It seems like there has been lots going on lately, things that I would write about except I am always so behind that I can't find the energy to do it. I decided to try to update some of the more interesting things all at once. At least I think it's all interesting:)...
I am finally feeling a bit healthier after some heavy-duty antibiotics, although still wheezy and short of breath. That is nothing new, unfortunately. My traitorous lungs have been a constant source of trouble for most of my life. They are what kept me from going to vet school way back in the day. Along with chronic bronchitis, I had pneumonia six times in my first two years of college. I have always regretted that I did not go to vet school as planned, but I also know that my lungs wouldn't have made it through. So, it is what it is and most of the time my lungs and I manage OK. I just have to work harder at avoiding the plague the next time it comes around. I think an armed checkpoint at the end of my driveway might be in order.
Several people have asked about Ramsey's foot, I know I am terribly behind and I apologize for it. It has been ages since I did a donkey-foot update. The short answer is that he is doing well. He is a sound, spoiled, adolescent donkey boy. I have been taking them for walks with me 3-4 times a week. They love it and the exercise is good for all of us. I am happy with the way they both look, the have both gained muscle tone and Emma has lost a bit of flab. They are both sleek, soft and shiny and their weight is good (or at least not terrible in Emma's case).
The longer answer is that I am not entirely happy with the foot. If you look very closely at the photo above, you can see that the whole foot tips to the inside. Looking at the photo below, the foot looks good front to back. Except...there is that little dark line that runs right down the center of it. It ends right where the hoof wall does not connect well. I am not sure what to make of that, and neither was the vet who was here last week for Emma.
In the photo below, you can see what I mean about the foot tipping inwards. It is actually much better then it was, but I still don't like it. It really does not show up well on the photos, but the whole hoof capsule is sort of twisted. You can see it in the way the streak of light hitting it bends, that line should be straight.
I have been trying to correct this with trimming, but I think that I need to try to realign the whole hoof in order to straighten the bones in his foot. If I trim this foot the way the hoof wants, the leg bends. If I trim the way the leg wants, the hoof curves under. I think I need to trim the hoof true to the hoof and then perhaps use an equicast or an epoxy to align the foot to the boney column. I might need x-rays.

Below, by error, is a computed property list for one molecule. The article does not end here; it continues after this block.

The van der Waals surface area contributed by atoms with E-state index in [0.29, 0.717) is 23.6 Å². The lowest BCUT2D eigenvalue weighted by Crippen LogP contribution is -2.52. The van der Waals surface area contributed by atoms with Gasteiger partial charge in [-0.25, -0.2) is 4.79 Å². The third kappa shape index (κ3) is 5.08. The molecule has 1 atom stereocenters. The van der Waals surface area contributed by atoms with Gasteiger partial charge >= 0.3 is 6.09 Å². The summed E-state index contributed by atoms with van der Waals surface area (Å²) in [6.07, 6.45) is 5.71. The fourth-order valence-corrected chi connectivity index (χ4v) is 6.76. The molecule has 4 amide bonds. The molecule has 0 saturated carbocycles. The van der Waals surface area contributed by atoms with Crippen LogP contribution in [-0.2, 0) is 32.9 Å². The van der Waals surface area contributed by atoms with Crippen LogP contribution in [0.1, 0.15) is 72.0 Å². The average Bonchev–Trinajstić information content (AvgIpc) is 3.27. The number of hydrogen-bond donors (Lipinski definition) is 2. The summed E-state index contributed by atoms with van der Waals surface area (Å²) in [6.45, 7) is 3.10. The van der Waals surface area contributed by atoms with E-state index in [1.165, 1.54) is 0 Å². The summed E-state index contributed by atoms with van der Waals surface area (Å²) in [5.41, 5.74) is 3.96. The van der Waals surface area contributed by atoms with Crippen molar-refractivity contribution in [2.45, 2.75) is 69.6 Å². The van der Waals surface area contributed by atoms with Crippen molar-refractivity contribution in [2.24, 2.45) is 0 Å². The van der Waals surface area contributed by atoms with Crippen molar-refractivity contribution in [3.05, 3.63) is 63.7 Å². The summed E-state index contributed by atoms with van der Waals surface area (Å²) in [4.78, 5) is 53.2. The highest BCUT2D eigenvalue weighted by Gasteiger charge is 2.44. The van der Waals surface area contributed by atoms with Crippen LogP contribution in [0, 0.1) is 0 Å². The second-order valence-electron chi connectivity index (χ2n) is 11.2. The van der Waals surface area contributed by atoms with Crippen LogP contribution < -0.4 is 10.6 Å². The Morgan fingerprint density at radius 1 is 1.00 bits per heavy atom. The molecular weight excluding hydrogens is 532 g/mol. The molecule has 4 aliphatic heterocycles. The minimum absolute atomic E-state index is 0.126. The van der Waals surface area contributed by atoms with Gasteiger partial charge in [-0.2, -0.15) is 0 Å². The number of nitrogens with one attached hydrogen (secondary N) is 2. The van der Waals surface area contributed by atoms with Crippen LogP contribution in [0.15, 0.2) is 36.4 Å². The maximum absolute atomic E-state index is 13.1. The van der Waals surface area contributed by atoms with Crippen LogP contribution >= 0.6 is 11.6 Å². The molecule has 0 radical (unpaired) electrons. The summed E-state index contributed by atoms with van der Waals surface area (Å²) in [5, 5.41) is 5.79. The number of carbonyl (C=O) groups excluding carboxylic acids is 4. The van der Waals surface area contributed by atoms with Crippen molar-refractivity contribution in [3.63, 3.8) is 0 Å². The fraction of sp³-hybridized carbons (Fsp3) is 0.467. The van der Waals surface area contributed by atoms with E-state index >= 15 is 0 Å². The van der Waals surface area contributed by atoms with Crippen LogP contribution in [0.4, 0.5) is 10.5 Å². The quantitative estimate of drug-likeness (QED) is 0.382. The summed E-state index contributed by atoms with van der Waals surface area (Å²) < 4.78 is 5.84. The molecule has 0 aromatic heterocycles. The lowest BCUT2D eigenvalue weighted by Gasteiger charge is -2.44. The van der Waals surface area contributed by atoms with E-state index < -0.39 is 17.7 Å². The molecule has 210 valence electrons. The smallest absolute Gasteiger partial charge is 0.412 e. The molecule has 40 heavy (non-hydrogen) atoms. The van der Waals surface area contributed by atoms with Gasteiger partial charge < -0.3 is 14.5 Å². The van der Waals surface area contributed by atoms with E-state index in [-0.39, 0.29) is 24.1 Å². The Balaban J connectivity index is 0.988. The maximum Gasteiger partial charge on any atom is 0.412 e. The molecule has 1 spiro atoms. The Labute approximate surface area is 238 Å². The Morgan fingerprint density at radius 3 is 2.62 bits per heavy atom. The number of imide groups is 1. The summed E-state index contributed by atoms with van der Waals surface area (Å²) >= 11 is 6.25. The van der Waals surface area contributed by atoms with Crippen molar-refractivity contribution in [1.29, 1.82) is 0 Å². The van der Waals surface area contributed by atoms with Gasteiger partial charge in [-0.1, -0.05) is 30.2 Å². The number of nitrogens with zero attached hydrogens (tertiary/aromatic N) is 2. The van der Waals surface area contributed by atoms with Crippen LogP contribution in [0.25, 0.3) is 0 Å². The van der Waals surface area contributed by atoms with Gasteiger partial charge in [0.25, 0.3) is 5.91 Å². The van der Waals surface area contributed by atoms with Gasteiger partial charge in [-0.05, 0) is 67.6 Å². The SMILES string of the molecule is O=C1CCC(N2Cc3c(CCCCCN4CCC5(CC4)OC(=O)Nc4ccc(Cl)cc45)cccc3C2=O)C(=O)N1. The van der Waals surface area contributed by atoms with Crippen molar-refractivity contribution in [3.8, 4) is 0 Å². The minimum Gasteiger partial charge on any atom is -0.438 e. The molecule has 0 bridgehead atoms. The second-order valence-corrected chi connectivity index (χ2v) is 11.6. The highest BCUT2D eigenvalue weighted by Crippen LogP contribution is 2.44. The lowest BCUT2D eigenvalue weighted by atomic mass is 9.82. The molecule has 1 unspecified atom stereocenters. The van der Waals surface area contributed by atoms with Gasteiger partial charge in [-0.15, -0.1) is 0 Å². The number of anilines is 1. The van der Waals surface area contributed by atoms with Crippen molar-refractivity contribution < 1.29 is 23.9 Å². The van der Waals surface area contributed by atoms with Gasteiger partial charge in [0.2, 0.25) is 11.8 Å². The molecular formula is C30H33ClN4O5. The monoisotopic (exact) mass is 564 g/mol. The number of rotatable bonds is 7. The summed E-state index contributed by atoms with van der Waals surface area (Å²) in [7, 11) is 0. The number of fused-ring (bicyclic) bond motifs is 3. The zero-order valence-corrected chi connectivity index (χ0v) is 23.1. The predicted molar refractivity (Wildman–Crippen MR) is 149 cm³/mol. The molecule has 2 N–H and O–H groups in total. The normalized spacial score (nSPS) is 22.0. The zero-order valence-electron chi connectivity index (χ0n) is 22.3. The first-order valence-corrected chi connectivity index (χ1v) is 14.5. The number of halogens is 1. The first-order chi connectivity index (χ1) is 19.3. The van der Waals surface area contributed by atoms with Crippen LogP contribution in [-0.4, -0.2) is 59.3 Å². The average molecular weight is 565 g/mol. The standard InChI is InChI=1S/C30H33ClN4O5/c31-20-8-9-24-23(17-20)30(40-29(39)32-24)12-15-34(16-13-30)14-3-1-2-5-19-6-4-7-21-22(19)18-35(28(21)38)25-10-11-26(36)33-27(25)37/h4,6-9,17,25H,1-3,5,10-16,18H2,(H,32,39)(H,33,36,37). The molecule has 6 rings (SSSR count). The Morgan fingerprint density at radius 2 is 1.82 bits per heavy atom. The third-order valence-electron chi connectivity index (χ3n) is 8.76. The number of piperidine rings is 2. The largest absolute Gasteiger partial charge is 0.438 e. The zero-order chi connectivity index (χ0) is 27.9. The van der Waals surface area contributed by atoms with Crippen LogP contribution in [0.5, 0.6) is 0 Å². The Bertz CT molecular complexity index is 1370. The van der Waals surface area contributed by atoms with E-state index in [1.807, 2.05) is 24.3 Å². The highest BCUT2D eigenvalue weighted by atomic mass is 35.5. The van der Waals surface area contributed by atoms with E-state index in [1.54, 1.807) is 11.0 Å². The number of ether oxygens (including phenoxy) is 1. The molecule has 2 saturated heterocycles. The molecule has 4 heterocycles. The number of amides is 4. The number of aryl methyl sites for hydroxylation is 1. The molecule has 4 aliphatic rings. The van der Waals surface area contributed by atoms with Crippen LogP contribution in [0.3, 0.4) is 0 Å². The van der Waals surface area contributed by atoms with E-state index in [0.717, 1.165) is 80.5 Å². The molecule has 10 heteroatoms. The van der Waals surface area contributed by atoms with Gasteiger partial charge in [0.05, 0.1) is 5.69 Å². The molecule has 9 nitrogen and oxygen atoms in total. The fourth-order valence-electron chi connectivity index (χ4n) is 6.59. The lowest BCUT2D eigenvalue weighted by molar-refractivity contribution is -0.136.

His foot was so abnormal for so long and all of it during his peak growth, that I believe it has effected the way the leg has grown. I discussed my ideas at length with the vet last week and she agrees with me. However, she also says she is not a farrier.
I would very dearly love to talk with someone who is willing to work with me and who really, really knows about donkey feet and in particular, a pediatric donkey with a quarter of his coffin bone missing. Does such a person exist?
I am slowly working my way through the nutrition/soil angles. Some of my tests went astray before they reached me so I am having to repeat some of them. In doing all of this research, I have found a ton of data that was not available back when I last studied all of this. I finally decided to enroll in Elanor Kellon's equine nutrition course, which is supposed to be the gold standard when it comes to nutrition and balancing an equine diet. So far, it hasn't covered any new territory for me yet, but it is early and I am hoping it will.
There does not seem to be any good data on how the nutrient requirements for donkeys vary from that of a horse. Their dietary needs are assumed to be similar to a horse. However, donkeys eat a much wider variety of food and need a lot less of it. I would like to put together some more information on donkey nutrition. Any donkey dieticians out there?
One of the things I do know for certain is that my soil is extremely acidic and this is a major contributor to the hoof problems I am seeing. It causes problems both from a nutritional aspect and from the constant exposure of acid to the hooves, especially in a wet year like this one. My feed analysis shows that I have very high levels of iron and extremely high levels of manganese in my feed. The acid soil leads to aluminum/manganese toxicity in plants and in turn, the animals who eat it. The only thing I can do to alleviate this is try to increase soil pH. The only way to do that is to spread lime.
I did have lime spread on these fields a few years ago, but as bad as my soil is, it will take many years to correct. It has been so wet here this year that I did not think I would be able to spread any more lime yet. However, we had two whole weeks with no rain and I called McDowell and Walker last week to see if they could fit it in. I was surprised when they called Friday morning and said my name was at the top of the list. I couldn't afford to do as much as I would have liked, but every bit helps.
This is turning out much longer then I anticipated so I am going to end here and try to finish tomorrow. I am suddenly too tired to remember all the other interesting stuff going on. Night all.